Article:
Rania Matar worked as an architect for many years, but while pregnant with her fourth child, she began taking photography classes in order to get better pictures of her children. It turned out to be a career-changing moment, launching a body of work that looks at transitional moments in the lives of women.
Matar, who is Lebanese and American, was also influenced by her connection to both cultures, especially in light of the events of Sept. 11 that left her feeling confused. “I’m American, and I’m Lebanese,” Matar recalled about how she felt during that time. “I thought, where am I fitting in on this? I’m both. I was the two [cultures] and identified with the two equally, so I had a hard time with the media portraying people so differently, you’re either with us or against us—I was them and us!”
She embarked on a project that eventually became the book Ordinary Lives, a collection of images that shows women and children in Lebanon living lives that were exactly what the title implies—something different from what was shown in American media. It also became the prevailing theme throughout Matar’s work: looking at the lives of women in both the United States and Lebanon.
Watching her daughters grow up brought back similar emotions she had felt as a child moving into adulthood. She created “A Girl and Her Room” as well as a look at girls about to begin puberty, “L’Enfant-Femme.”
“There is something universal about being a teenage girl,” Matar said. “Being a girl, being a mother, being a woman. I include both cultures, not to compare them but to show the universality about it. All my projects are on some level autobiographical; I’m photographing what I’m going through in my life through other people.”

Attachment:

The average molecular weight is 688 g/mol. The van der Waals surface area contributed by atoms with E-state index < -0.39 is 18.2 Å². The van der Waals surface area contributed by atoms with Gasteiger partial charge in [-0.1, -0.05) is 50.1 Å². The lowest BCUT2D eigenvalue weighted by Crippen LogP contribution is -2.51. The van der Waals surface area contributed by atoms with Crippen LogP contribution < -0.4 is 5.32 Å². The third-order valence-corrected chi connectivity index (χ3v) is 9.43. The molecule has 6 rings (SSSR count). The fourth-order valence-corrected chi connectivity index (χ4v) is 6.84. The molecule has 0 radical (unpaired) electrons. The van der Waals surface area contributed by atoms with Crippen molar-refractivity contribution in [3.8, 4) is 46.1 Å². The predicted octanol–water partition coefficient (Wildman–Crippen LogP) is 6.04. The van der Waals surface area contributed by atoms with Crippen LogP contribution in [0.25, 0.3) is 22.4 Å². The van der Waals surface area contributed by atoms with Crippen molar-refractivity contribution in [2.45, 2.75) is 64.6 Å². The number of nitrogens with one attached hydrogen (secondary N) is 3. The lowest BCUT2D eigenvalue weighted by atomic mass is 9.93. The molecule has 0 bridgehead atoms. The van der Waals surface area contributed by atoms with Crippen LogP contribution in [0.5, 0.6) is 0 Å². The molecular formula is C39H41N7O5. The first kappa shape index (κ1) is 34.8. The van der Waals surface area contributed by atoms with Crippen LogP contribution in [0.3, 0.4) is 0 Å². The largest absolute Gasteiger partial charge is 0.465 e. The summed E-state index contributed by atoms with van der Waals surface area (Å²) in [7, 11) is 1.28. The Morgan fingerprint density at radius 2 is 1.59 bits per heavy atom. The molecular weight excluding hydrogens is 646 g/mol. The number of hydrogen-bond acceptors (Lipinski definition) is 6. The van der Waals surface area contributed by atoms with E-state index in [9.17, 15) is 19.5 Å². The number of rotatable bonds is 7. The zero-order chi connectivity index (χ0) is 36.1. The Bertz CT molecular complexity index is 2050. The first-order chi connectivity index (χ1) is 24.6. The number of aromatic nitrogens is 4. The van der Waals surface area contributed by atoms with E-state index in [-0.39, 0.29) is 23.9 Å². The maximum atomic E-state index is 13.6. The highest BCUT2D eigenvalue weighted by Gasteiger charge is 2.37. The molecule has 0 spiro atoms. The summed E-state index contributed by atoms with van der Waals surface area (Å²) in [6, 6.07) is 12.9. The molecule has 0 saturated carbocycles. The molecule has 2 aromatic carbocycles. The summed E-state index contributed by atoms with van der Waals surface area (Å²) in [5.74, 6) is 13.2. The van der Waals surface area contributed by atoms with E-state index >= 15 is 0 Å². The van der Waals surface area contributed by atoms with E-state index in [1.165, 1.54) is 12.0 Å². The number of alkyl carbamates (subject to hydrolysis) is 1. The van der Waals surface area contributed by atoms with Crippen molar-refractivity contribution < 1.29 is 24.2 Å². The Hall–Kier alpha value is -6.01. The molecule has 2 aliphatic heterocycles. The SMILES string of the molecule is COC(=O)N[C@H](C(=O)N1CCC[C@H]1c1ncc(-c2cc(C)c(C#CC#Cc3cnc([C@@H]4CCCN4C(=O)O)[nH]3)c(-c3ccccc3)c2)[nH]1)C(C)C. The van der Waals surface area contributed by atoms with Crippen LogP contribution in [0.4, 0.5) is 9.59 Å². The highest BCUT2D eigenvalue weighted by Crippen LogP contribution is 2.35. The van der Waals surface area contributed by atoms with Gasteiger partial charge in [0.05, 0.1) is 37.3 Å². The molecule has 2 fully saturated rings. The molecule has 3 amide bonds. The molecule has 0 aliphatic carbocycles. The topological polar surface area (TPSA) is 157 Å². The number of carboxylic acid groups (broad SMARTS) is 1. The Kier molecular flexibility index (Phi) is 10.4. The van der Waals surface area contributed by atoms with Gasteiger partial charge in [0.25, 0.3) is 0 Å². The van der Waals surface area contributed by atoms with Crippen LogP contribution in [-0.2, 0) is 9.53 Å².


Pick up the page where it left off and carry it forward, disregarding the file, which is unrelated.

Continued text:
When her daughter left for college, Matar began to work on a series about women her own age, “Women Coming of Age.” While she was working with the women, their daughters were often present. Since Matar’s daughters are in college and high school, her dynamic with both of them was completely different; not only were her daughters changing, but her relationship with them was as well. While she was photographing the older women, her focus began to shift from the individual to a more collective portrait that included the daughters. It began an ongoing series she titles “Unspoken Conversations” that conveys, she says, through “glances and emotions of the individuals,” both the personal and the universality of the complex mother-and-daughter relationship.
Matar continues to find people to photograph in a variety of ways, including sometimes introducing herself to potential subjects after taking exercise classes.
“I work best with people I don’t know or have known very briefly,” Matar said. “I realize that when you know somebody too well, it’s somewhat limiting because I might have too much of a preconceived idea in my head and we’re both self-conscious. When I photograph someone I don’t know, we start with a clean slate. We build a relationship that’s built on that and it becomes collaborative very quickly. People get that I’m not trying to make pretty pictures, I’m trying to capture emotions of teenagers and young adult women and their relationships with their mothers. … No matter how much I like the people, you cannot create an emotion that doesn’t come from them.”
To read more about Matar’s fine art career, head over to Crusade for Art.